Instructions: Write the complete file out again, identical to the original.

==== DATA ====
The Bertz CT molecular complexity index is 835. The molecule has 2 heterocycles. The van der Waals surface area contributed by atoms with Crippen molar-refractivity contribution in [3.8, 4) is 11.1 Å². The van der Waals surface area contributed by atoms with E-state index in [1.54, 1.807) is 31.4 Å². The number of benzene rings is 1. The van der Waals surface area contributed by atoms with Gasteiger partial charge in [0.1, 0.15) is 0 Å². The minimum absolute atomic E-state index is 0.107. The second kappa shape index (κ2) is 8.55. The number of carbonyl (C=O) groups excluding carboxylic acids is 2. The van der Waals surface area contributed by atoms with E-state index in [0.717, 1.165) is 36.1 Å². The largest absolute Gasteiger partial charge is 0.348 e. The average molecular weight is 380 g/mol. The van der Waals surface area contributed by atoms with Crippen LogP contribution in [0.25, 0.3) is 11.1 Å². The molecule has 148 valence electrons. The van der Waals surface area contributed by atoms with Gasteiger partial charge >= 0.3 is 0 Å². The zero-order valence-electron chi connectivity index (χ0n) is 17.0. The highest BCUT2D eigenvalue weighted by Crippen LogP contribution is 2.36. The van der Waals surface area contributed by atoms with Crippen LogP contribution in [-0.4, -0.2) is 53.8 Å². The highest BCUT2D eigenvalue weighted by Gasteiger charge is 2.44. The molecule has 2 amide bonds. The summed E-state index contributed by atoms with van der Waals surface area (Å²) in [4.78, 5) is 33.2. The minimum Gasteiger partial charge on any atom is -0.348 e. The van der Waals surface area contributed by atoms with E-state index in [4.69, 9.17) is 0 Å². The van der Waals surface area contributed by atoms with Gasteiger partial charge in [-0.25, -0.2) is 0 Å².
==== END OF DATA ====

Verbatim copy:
The Bertz CT molecular complexity index is 835. The molecule has 2 heterocycles. The van der Waals surface area contributed by atoms with Crippen molar-refractivity contribution in [3.8, 4) is 11.1 Å². The van der Waals surface area contributed by atoms with E-state index in [1.54, 1.807) is 31.4 Å². The number of benzene rings is 1. The van der Waals surface area contributed by atoms with Gasteiger partial charge in [0.1, 0.15) is 0 Å². The minimum absolute atomic E-state index is 0.107. The second kappa shape index (κ2) is 8.55. The number of carbonyl (C=O) groups excluding carboxylic acids is 2. The van der Waals surface area contributed by atoms with E-state index in [0.717, 1.165) is 36.1 Å². The largest absolute Gasteiger partial charge is 0.348 e. The average molecular weight is 380 g/mol. The van der Waals surface area contributed by atoms with Crippen LogP contribution in [0.25, 0.3) is 11.1 Å². The molecule has 148 valence electrons. The van der Waals surface area contributed by atoms with Gasteiger partial charge >= 0.3 is 0 Å². The zero-order valence-electron chi connectivity index (χ0n) is 17.0. The highest BCUT2D eigenvalue weighted by Crippen LogP contribution is 2.36. The van der Waals surface area contributed by atoms with Crippen LogP contribution in [-0.4, -0.2) is 53.8 Å². The highest BCUT2D eigenvalue weighted by Gasteiger charge is 2.44. The molecule has 2 amide bonds. The summed E-state index contributed by atoms with van der Waals surface area (Å²) in [4.78, 5) is 33.2. The minimum Gasteiger partial charge on any atom is -0.348 e. The van der Waals surface area contributed by atoms with E-state index in [4.69, 9.17) is 0 Å². The van der Waals surface area contributed by atoms with Gasteiger partial charge in [-0.25, -0.2) is 0 Å².